Again, Freedman’s tenure is instructive. For 1996-7, undergraduate tuition was $21,846 and the total cost was $28,233. At the time, Freedman said “I can’t believe the middle class will watch itself be priced out of education.”
Indeed, many fear that’s exactly what has happened over the past 25 years. A year at Dartmouth now costs more than $60,000.
Asked to summarize the panel discussion, Hanlon stepped up from the front row of Spaulding Auditorium and said that “since the Gilded Age, I don’t think we’ve seen anything quite like this transformation.”
In his address to the college the next day, Hanlon started to hint at the direction Dartmouth will follow. The first major initiative he announced is the creation of a Society of Fellows program to bring top post-doctoral students to Hanover. For decades, Dartmouth’s graduate programs have been an avenue for growth. Graduate education brings in more grant money and graduate programs are easier to expand than the undergraduate college.
In September 1997, when Freedman announced he would step down the following June, his list of achievements, sent out by the college’s PR office, included “desired moderate growth ... in both the number of and enrollment in graduate programs in the Arts and Sciences,” which are outside the college’s preprofessional schools in business, engineering and medicine. He added two graduate programs, and enrollment increased from 171 to 254 students.
According to the college’s website, there are now 25 graduate programs under the Arts and Sciences umbrella, with 1,214 students, still a fraction of the 4,200 undergraduates at Dartmouth , but a growing fraction. Including the professional schools, Dartmouth has 2,100 graduate students.
Critics of past administrations have fretted that expanding graduate programs would dilute Dartmouth’s concentration on undergraduate liberal arts. The college’s continued recognition for undergraduate teaching seems to answer this claim, but the prospect of graduate students, in place of professors, teaching Dartmouth undergrads — a source of complaints at other prestigious universities — might bring it back to the fore.
“I think Dartmouth has the ability to have multiple identities,” Mastanduno said. For example, it is both isolated, yet integrated into the world, he said. The liberal arts at Dartmouth are under threat “less from graduate education than from cost,” Mastanduno said.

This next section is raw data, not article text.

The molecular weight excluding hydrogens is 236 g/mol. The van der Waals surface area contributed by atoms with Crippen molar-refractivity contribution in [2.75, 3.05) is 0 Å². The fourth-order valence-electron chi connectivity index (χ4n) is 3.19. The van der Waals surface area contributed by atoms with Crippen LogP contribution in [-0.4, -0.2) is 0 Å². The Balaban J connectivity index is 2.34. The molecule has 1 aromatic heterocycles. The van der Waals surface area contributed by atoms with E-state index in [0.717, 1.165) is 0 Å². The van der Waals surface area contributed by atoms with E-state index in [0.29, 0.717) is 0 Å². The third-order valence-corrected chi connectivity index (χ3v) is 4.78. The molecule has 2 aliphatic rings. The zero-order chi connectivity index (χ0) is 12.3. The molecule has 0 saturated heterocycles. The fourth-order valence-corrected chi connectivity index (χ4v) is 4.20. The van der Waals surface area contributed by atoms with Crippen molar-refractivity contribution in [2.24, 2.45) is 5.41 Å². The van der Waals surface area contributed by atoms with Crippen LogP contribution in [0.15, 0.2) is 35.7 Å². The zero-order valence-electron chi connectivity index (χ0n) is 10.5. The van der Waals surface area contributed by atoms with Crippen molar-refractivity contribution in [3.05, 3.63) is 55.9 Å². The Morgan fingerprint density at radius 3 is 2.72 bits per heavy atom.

The financial challenges to the liberal arts are not going to be easy to resolve, a conundrum Hanlon acknowledged at his inauguration.
“We face these swift-moving currents against a backdrop of a national crisis of access and affordability in higher education,” he said. “The historic funding model for colleges and universities — where too often the cost of attendance grew at rates significantly above inflation — that model is unsustainable.”
One widely touted solution is the use of MOOCs, or massive open online courses. Education reformers see them as a way to spread liberal education more broadly and at much lower cost. Hanlon and others said they foresee greater deployment of technology at Dartmouth.
But the Dartmouth professors said they don’t envision MOOCs or any technology replacing the residential college, where students learn from each other as much as from their professors. If courses distributed on the Internet are used at all, professors said, it should be to free up time and resources for interactions between professors and small groups of students.
It almost goes without saying that belief in the value of the liberal arts remains strong at Dartmouth. But some of the issues facing higher education aren’t going away, and those issues are substantial enough to generate the sort of enduring doubts that have trailed behind what Freedman called “liberal education.”
Among some of the doubters of the liberal arts that she cited, Leslie Butler also included an early defense of the liberal arts. Social reformer Thomas Wentworth Higginson wrote in 1867 that the liberal arts are a “perpetual protest against the strong tendency to make all American education hasty and superficial. They stand for a learning which makes no money, but helps to make men.”
The burdensome cost of a liberal arts education means money dominates the conversation, a conversation beginning anew under Dartmouth’s new president.
Alex Hanson can be reached at email@example.com or 603-727-3219.